Page last updated at 17:00 GMT, Monday, 16 February 2009

Sacked Mini workers express anger

Reaction from workers to the job losses

The economic crisis had not escaped the attention of agency workers at BMW's Mini factory in Cowley, Oxford; they knew times were tough and their jobs were under threat.

But what they did not expect as they turned up as usual for work on Monday was to be sacked at short notice. Several of the 850 who lost their jobs have told the BBC of their anger, confusion and despair.

Michael East, who has worked at the plant for three years, told the BBC he was afraid about what would happen to him now, especially as he has a two-year-old son to support.

"There's no work in Oxford. There's no work and it's very worrying," he said.

"I've got my own house, I've got payments to keep up with that I'll not be able to make, I don't know what's going to happen to me and my family.

"I really don't know and it's very scary."

'National disgrace'

Many of the agency workers were extremely angry at the manner in which the news was delivered.

Russell Hager told the BBC he had seen the sackings coming, but was still shocked at how the situation had been handled.

"It's the unfairness of the way people are treated in large corporations such as BMW," he said.

These are workers like you and I who have got families and commitments
Tony Woodley, Unite union

"Why is it allowed to happen that people like myself go to work, give the company fairness, loyalty, commitment, and try to build a better life for [themselves], then half an hour later they can just be told, 'You haven't got a job any more'?"

Tony Woodley, joint secretary of the Unite union, said the sacking of the Mini workers was a "national disgrace" and agency staff were being treated as "second class citizens".

"This kind of action would be illegal in Germany," Mr Woodley said.

"BMW is guilty of blatant opportunism by sacking workers on the cheap. It has got to be stopped.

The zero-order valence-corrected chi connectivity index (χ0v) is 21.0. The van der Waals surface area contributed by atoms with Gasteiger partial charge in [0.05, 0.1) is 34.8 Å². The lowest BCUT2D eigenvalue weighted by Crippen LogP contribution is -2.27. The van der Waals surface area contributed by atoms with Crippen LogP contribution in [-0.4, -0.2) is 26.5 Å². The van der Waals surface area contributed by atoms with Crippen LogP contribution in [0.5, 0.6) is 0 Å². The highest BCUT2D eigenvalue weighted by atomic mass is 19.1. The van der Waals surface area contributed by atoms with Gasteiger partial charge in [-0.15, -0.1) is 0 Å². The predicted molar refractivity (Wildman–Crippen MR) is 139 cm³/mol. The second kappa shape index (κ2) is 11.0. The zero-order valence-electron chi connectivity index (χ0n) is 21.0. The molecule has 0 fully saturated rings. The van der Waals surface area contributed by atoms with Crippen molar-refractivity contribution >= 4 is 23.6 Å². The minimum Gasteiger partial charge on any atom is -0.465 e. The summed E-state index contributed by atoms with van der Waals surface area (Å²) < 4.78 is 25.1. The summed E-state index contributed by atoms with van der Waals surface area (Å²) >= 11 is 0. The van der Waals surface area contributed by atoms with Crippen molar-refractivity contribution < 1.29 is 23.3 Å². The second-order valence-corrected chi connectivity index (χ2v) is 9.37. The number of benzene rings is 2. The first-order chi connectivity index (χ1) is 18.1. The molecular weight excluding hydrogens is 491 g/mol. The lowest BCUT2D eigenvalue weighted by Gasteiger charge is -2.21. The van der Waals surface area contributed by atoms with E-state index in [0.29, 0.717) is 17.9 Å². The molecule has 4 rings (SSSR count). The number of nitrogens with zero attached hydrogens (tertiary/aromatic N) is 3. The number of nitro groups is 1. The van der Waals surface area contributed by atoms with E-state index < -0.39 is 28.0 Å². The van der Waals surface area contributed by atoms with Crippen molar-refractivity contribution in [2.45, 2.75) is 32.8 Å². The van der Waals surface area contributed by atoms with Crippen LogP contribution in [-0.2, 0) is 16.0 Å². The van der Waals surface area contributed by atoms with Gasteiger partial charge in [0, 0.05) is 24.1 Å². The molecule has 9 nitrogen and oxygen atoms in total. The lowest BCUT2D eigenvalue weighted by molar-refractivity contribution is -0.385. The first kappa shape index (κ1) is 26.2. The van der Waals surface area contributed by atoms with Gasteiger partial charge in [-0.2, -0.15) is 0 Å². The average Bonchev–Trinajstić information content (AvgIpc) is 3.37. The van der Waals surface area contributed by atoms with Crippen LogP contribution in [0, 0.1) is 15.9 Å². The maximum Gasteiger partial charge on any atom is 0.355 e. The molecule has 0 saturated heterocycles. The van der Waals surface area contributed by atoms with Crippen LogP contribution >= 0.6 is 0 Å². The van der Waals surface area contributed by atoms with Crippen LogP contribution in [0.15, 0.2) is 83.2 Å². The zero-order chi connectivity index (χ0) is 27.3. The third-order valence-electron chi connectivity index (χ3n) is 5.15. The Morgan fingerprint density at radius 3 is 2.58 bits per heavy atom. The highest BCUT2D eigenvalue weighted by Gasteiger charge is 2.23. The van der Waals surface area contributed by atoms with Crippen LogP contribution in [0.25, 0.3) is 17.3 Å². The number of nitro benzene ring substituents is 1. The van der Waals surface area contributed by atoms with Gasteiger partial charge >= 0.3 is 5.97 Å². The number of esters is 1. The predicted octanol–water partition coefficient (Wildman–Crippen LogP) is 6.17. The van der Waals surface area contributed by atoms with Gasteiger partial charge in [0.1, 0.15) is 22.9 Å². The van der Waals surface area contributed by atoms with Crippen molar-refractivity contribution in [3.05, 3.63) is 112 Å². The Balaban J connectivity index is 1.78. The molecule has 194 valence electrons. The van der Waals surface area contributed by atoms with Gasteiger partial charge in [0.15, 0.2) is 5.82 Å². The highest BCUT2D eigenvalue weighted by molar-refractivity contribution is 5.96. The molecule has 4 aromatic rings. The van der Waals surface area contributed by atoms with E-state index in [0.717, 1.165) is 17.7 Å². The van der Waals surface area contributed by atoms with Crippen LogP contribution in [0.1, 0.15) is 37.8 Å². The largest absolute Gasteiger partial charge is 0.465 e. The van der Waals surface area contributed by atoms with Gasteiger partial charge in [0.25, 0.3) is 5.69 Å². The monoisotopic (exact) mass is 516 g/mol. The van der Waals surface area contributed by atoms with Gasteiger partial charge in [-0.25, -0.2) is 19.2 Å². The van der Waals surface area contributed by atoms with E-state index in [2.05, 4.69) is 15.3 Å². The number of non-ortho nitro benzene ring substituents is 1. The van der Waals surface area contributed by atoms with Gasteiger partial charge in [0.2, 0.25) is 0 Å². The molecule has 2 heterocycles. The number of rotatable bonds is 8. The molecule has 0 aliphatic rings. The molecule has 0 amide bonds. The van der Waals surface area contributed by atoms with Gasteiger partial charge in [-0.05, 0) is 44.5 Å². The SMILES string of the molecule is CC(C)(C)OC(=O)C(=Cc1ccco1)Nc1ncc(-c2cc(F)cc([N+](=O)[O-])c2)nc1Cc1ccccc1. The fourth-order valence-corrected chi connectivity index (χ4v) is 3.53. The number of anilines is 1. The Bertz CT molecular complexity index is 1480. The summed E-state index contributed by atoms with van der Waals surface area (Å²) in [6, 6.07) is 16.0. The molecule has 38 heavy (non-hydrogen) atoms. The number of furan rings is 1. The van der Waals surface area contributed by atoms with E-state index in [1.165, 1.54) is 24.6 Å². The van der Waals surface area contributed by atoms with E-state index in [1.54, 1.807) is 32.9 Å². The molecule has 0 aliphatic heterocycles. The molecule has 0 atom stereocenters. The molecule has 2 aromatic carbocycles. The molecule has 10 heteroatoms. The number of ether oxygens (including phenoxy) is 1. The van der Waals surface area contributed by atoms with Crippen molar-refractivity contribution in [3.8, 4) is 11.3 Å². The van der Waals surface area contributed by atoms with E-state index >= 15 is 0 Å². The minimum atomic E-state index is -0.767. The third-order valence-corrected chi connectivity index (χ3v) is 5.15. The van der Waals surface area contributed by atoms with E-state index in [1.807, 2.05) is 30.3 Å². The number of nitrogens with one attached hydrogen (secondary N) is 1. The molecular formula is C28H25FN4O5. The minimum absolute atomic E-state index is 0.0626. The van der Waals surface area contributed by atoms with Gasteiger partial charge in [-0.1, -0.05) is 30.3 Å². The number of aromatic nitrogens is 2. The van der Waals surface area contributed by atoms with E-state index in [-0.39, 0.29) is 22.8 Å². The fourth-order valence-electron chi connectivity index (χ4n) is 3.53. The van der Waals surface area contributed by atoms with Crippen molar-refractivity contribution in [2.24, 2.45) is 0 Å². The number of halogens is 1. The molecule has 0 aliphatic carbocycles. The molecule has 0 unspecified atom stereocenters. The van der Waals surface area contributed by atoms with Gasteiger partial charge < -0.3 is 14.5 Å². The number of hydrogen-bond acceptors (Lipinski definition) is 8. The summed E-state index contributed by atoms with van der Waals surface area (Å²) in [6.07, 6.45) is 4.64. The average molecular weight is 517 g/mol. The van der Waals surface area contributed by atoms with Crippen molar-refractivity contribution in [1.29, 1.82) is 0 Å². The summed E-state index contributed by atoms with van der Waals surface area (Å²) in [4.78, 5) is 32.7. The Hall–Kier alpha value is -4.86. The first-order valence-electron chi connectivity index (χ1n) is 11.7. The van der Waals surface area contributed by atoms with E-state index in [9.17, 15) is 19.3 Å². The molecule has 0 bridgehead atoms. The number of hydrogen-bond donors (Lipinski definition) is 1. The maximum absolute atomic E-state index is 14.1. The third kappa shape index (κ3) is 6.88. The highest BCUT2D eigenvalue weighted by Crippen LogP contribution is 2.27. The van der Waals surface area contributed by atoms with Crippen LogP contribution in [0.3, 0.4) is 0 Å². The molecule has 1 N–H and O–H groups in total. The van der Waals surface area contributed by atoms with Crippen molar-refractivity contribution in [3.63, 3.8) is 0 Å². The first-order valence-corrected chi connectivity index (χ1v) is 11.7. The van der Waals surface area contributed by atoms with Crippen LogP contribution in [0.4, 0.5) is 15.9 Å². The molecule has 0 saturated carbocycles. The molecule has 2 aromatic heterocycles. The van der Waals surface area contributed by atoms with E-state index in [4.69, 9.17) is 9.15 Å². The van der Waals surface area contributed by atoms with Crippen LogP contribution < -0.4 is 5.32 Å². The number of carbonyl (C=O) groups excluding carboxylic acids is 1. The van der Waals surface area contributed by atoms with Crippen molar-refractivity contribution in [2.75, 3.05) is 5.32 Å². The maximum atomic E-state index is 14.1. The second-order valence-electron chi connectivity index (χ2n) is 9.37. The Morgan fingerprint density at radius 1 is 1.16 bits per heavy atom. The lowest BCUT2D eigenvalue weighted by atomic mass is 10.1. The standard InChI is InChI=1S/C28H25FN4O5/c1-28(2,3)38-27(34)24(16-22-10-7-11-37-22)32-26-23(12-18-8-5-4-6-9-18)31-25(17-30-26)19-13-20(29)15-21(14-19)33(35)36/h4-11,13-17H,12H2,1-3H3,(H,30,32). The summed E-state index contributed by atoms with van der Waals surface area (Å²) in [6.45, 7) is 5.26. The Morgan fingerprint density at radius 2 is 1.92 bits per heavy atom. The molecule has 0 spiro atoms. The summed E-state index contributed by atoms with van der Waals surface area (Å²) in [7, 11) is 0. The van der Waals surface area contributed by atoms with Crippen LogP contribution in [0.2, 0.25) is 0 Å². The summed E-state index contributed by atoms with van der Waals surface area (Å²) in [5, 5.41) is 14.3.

"These aren't just temporary workers - these are workers like you and I who have got families and commitments.

"They've been loyal, decent, dedicated and they get called in with an hour's notice to say that after four or five years they are going to be cast aside like cannon fodder.

"It can't be right."

'So upset'

Silvia Fernandes worked at the plant for four years; she says she feels betrayed by the suddenness of the news.

She told the BBC: "In this meeting they told us we'd all been sacked because of the credit crunch. But actually we already knew some of us would have to go, that was a fact of course because of the crisis - but what we never expected from BMW was knowing one hour before [our shift].

"I've never been sick, I've never missed work and they tell me one hour before that I've been sacked. That's not on. That's why people are angry and so upset with BMW and with the union."

John Cunningham worked at the factory for over two years. He says he does not yet know what he will do next.

Mr Cunningham told the BBC: "I feel betrayed, they've planned this for months and we've only just been told - one hour's notice. We've been given a week's pay for an enforced week off which I suppose is a week's notice.

"If I have to sign on to benefits that makes that increasingly difficult so I'm not sure what I'm going to do yet."

Print Sponsor

The BBC is not responsible for the content of external internet sites

Has China's housing bubble burst?
How the world's oldest clove tree defied an empire
Why Royal Ballet principal Sergei Polunin quit


Americas Africa Europe Middle East South Asia Asia Pacific